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Milwaukee Art Museum Takes Flight

Credits: ©2011 Santiago Calatrava

The Milwaukee Art Museum addition, known as the Quadracci Pavilion, was architect Santiago Calatrava's first built U.S. project, completed in 2001 on the shore of Lake Michigan in Wisconsin, USA. Time Magazine named it the Number One design of 2001, a list that included buildings, furniture, cars, fashion and movies. Perhaps its most dramatic feature is a set of “wings” - the Burke Brise Soleil (from the French for "sun breaker"). The Brise Soleil forms a movable sunscreen with a 217-foot that is raised and lowered throughout the day to provide shade to the interior of the museum, while creating a sort of kinetic urban sculpture. The brise soleil is made up of 72 steel fins, ranging in length from 26 to 105 feet, weighing 90 tons. It takes three and a half minutes for the wings to open or close. Sensors on the fins continuously monitor wind speed and direction, and whenever winds exceed 23 mph for more than three seconds, the wings close automatically. The Quadracci Pavilion added 142,050-square-feet of primarily public spaces to the museum—a reception hall, auditorium, café, store and parking, plus 10,000 square feet of flexible space for temporary exhibitions. A 1975 addition had increased space five-fold to the original building by Eero Saarinen, but the museum remained hidden from public view on the lower floors of the War Memorial Center. Calatrava said that thanks to his clients, the “….project responds to the culture of the lake: the sailboats, the weather, the sense of motion and change.” The structure incorporates both cutting-edge technology and old-world craftsmanship; the hand-built structure was made largely by pouring concrete into one-of-a-kind wooden forms, coupled with steel and glass, in a city that has a strong tradition of craft. (Scroll to bottom for additional resources)


Milwaukee Art Museum Pen Sketch

Pen sketch of the Milwaukee Art Museum. ©2011 Santiago Calatrava

Architecture Highlights
Windhover Hall is the grand entrance hall for the Quadracci Pavilion. It is Santiago Calatrava’s postmodern interpretation of a Gothic Cathedral, complete with flying buttresses, pointed arches, ribbed vaults, and a central nave topped by a 90-foot-high glass roof. An average-sized, two-story family home would fit comfortably inside the reception hall. The hall’s chancel (the space around an altar) is shaped like the prow of a ship, with floor-to-ceiling windows looking over Lake Michigan. Adjoining the central hall are two tow-arched promenades - the Baumgartner Galleria and Schroeder Foundation Galleria - with expansive views of the lake and downtown.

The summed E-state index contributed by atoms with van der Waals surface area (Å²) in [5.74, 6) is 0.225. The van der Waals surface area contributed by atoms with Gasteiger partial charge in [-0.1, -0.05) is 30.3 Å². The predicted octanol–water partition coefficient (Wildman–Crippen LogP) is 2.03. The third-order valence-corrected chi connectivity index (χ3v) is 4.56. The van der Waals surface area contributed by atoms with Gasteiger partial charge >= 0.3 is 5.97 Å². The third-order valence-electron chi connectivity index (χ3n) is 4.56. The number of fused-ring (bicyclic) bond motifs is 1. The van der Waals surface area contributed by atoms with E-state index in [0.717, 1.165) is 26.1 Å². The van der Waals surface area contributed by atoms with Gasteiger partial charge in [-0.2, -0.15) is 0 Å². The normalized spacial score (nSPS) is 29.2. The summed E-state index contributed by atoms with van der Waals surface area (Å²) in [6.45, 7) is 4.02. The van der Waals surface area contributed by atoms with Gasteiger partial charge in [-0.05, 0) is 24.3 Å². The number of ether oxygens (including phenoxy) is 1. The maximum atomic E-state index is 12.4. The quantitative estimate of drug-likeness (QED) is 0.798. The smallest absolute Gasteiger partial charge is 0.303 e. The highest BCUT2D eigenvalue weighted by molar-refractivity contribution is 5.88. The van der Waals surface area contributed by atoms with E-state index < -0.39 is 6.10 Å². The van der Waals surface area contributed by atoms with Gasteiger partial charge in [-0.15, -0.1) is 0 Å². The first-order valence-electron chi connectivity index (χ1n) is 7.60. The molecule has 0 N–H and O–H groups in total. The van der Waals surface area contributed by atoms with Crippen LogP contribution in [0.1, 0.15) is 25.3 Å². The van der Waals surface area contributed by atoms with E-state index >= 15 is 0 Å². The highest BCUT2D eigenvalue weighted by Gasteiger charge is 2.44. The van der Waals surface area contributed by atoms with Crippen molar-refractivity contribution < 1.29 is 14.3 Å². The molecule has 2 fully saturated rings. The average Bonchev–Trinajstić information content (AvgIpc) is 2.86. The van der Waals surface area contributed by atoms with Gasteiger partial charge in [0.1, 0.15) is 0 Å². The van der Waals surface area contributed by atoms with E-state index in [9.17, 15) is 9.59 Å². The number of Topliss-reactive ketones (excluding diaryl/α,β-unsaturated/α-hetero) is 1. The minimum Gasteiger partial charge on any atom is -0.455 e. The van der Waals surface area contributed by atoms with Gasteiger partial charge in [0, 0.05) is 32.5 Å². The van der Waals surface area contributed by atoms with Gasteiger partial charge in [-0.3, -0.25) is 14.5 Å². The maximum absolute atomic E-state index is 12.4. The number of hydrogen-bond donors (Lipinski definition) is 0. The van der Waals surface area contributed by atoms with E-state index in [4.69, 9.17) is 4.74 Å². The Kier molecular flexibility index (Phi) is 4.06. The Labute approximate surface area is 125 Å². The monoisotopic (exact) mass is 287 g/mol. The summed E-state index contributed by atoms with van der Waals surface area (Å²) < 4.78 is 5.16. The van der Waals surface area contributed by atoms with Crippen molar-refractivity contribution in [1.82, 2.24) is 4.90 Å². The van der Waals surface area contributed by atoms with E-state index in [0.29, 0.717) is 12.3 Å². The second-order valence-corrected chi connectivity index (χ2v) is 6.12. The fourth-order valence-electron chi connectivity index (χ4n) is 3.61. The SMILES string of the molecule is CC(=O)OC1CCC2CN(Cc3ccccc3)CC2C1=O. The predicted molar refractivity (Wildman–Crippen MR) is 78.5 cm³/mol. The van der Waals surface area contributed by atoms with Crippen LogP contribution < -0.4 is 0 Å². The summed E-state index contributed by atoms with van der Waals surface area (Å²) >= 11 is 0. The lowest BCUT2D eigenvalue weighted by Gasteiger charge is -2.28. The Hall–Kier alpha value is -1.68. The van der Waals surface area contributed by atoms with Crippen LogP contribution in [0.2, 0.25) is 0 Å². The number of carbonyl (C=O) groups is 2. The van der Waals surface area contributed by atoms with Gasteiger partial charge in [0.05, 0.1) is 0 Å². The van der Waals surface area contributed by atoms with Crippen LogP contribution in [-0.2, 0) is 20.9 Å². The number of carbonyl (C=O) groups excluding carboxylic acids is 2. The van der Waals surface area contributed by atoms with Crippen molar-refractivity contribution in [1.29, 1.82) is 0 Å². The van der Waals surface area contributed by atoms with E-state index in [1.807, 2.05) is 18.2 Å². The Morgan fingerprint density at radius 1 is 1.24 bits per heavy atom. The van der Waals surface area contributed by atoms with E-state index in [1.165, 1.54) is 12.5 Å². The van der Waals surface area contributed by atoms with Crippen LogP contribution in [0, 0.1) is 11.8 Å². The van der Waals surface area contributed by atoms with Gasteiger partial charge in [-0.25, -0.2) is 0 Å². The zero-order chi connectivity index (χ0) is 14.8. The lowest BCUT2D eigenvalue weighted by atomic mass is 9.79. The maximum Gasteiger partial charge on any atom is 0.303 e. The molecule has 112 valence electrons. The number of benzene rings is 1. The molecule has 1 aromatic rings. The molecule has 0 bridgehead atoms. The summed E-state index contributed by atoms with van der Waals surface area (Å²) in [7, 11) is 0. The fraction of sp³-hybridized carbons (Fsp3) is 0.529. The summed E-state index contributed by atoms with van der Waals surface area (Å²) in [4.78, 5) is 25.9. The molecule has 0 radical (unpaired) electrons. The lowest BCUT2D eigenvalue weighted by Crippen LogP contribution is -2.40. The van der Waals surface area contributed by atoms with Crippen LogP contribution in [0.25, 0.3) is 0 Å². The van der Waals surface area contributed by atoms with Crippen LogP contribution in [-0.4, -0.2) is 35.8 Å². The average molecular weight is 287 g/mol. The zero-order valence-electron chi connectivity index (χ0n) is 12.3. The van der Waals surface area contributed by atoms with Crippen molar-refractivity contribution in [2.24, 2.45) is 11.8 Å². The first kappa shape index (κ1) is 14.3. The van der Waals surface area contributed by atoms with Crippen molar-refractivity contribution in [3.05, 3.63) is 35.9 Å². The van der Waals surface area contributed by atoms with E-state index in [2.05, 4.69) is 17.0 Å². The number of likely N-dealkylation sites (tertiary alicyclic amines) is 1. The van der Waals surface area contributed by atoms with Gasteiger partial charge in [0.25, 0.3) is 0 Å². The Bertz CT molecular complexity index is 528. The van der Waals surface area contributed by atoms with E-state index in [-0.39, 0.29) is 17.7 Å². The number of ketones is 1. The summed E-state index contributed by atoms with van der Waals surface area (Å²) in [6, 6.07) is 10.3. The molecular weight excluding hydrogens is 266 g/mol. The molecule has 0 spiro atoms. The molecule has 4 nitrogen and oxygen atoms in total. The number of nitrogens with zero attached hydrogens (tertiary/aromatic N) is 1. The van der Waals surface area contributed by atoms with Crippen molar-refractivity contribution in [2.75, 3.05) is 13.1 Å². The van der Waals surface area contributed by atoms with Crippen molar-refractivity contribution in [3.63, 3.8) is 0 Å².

According to Calatrava, “in the crowning element of the brise soleil, the building’s form is at once formal (completing the composition), functional (controlling the level of light), symbolic (opening to welcome visitors), and iconic (creating a memorable image for the Museum and the city).” The wings open daily, although the schedule is subject to change due to weather, special events or maintenance.

Relevant books:
Santiago Calatrava: Complete Works
Santiago Calatrava: The Bridges

Architect Michael J. O'Brien of Texas A&M University created a portfolio of the Milwaukee Art Museum that shows many architectural details of this dynamic building.

The following article is from the University of Wisconsin-Madison
Reinforced Concrete Design in Milwaukee Art Museum Addition
Structural Engineering Study of the Pavilion

Structural elements dominate first impressions of the Quadracci Pavilion addition to the Milwaukee Art Museum. Designed by architect Santiago Calatrava, the building has received international acclaim from the day it opened in late 2001.

The 142,000-square-foot building, with its iconic wing-like sunscreen and sweeping prow and canopy elements, is a remarkable achievement of engineering and architectural vision. The design using reinforced concrete is a study in how Calatrava, in collaboration with other structural engineers and members of the project team, met the challenge of implementing his idea of a showcase project that portrays a sense of motion and change.